While this was something I was ready for, I worry about the impact of denial. 7/

Fifth call: There would be a summer lull relative to the Spring.

So far: Relative to Spring yes, but lull, hardly.

Dropping even to 1000 deaths/day would be progress from here. Nearly half the states are seeing growth. 8/

Sixth call: Political pressure will have a harmful effect.

So far: We’ll, maybe this wasn’t hard to call, but it feels like bad policy & bad politics.

Churches, bars, Vegas casinos. I worry that Trump is finding new hot spots instead of tough measured approaches.9/

Seventh call: There would become ways to be #OpenSafely.

So far: I didn’t anticipate the widespread stay at home orders, but believed with time, we could get businesses & communities ready to live w the virus.

There’s a whole array of resources in  http://www.open-safely.us .
10/

Eighth call: I anticipated that whatever lull we experience in the summer, we will see a worrisome second wave in the Fall. But I also predicted we would handle it better with fewer losses.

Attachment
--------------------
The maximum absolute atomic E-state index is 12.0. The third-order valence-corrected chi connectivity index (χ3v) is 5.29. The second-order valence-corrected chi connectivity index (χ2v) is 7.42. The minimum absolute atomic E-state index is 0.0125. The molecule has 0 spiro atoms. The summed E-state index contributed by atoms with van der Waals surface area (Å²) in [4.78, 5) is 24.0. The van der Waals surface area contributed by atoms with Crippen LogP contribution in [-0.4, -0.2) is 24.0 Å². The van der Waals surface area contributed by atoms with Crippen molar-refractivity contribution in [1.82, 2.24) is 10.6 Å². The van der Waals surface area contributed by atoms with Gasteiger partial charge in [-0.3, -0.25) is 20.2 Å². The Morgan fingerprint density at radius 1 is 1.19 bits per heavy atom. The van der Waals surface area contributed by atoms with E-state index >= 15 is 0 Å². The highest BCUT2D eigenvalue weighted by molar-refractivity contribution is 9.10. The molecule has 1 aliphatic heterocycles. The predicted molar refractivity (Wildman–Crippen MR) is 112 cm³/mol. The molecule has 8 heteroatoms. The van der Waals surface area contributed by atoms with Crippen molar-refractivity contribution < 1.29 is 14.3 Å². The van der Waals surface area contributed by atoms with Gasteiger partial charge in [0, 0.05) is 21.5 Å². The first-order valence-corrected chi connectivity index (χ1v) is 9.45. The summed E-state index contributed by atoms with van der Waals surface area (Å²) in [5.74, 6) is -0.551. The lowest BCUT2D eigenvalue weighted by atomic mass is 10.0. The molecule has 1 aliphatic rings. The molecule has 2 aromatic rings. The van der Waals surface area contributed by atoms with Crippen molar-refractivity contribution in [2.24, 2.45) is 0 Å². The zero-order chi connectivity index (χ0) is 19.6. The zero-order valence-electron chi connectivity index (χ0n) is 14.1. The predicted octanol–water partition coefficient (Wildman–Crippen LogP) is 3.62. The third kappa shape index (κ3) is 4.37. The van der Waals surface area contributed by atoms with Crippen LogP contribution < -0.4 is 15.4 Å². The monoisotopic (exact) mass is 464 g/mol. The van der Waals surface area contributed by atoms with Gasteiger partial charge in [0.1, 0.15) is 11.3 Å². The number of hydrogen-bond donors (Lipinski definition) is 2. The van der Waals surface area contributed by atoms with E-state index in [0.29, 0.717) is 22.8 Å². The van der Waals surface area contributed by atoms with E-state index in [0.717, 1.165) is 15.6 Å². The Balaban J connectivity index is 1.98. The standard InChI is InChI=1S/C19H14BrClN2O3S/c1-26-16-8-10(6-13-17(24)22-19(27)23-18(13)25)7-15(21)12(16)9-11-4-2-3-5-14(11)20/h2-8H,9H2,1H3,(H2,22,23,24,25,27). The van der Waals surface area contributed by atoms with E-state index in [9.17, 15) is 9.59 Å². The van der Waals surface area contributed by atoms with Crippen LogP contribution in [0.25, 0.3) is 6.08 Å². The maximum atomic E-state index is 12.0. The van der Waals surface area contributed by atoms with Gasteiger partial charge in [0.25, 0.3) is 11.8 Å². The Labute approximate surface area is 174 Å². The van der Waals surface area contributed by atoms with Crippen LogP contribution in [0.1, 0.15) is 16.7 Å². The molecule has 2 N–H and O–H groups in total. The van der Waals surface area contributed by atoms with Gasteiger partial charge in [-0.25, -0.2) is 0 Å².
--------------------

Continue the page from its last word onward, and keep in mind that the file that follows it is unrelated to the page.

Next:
So far: We will see but it still feels right. We can of course impact this still! 11/

Ninth call: Why we’re doing #StayHome is not just for our health care system, but to give scientists time.

So far: We have seen some advances in therapies & vaccines.

Some say that since we avoided some hospital jams, we are in the clear. We still need more from science.12/

Tenth call: “The cure is worse than the disease” will become a donomimant argument.

So far: I fear this is the case & it’s become more & more so. Not with data. 13/

Eleventh call: By Spring 2021 we know whether we have a vaccine that works, testing, & understanding immunity.

So far: Jury is out. 14/

Twelfth call: The battle with the disease (and other pandemics) will continue in future stages.

So far: Jury still out.15/

Bonus idea: Apparently that day Trump started flirting with the potential of hydroxychloroquine which we know now has become one of his most popular & irresponsible refrains.

Even back then, it bothered me. And probably many others.16/

What else I got wrong:

Hospitalization rate: governors/modelers were showing me 20%. I assumed 10%. Looks more like 4%. This is a major assumption to be wrong on but good news.